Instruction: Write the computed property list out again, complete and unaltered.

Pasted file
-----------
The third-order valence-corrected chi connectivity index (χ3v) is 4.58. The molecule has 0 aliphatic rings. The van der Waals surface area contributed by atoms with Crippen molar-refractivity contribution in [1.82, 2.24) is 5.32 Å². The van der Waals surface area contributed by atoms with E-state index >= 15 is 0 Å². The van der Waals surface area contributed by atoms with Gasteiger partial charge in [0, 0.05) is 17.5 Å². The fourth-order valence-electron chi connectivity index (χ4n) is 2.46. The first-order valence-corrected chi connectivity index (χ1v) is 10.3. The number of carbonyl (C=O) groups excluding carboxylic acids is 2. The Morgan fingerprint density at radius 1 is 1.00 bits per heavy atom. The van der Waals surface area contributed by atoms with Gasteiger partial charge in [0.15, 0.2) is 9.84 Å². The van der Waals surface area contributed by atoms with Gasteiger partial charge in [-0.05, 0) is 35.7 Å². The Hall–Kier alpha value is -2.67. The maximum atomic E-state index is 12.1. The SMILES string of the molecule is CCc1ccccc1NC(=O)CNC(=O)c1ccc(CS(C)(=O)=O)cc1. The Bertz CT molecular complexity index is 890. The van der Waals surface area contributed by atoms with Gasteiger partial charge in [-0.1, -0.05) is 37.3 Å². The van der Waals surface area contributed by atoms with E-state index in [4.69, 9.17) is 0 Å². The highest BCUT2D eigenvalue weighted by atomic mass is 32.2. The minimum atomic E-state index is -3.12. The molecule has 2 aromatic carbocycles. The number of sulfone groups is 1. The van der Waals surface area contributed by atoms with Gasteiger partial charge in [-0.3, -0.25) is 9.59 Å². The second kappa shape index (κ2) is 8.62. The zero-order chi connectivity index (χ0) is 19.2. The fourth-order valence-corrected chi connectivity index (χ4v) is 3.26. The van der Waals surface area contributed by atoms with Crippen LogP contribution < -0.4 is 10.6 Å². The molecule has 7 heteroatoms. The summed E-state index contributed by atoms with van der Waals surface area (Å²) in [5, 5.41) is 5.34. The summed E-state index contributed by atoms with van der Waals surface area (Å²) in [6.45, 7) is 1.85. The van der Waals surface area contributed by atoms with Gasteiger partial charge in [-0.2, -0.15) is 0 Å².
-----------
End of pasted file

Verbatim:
The third-order valence-corrected chi connectivity index (χ3v) is 4.58. The molecule has 0 aliphatic rings. The van der Waals surface area contributed by atoms with Crippen molar-refractivity contribution in [1.82, 2.24) is 5.32 Å². The van der Waals surface area contributed by atoms with E-state index >= 15 is 0 Å². The van der Waals surface area contributed by atoms with Gasteiger partial charge in [0, 0.05) is 17.5 Å². The fourth-order valence-electron chi connectivity index (χ4n) is 2.46. The first-order valence-corrected chi connectivity index (χ1v) is 10.3. The number of carbonyl (C=O) groups excluding carboxylic acids is 2. The Morgan fingerprint density at radius 1 is 1.00 bits per heavy atom. The van der Waals surface area contributed by atoms with Gasteiger partial charge in [0.15, 0.2) is 9.84 Å². The van der Waals surface area contributed by atoms with Gasteiger partial charge in [-0.05, 0) is 35.7 Å². The Hall–Kier alpha value is -2.67. The maximum atomic E-state index is 12.1. The SMILES string of the molecule is CCc1ccccc1NC(=O)CNC(=O)c1ccc(CS(C)(=O)=O)cc1. The Bertz CT molecular complexity index is 890. The van der Waals surface area contributed by atoms with Gasteiger partial charge in [-0.1, -0.05) is 37.3 Å². The van der Waals surface area contributed by atoms with E-state index in [4.69, 9.17) is 0 Å². The highest BCUT2D eigenvalue weighted by atomic mass is 32.2. The minimum atomic E-state index is -3.12. The molecule has 2 aromatic carbocycles. The number of sulfone groups is 1. The van der Waals surface area contributed by atoms with Gasteiger partial charge in [-0.3, -0.25) is 9.59 Å². The second kappa shape index (κ2) is 8.62. The zero-order chi connectivity index (χ0) is 19.2. The fourth-order valence-corrected chi connectivity index (χ4v) is 3.26. The van der Waals surface area contributed by atoms with Crippen LogP contribution < -0.4 is 10.6 Å². The molecule has 7 heteroatoms. The summed E-state index contributed by atoms with van der Waals surface area (Å²) in [5, 5.41) is 5.34. The summed E-state index contributed by atoms with van der Waals surface area (Å²) in [6.45, 7) is 1.85. The van der Waals surface area contributed by atoms with Gasteiger partial charge in [-0.2, -0.15) is 0 Å².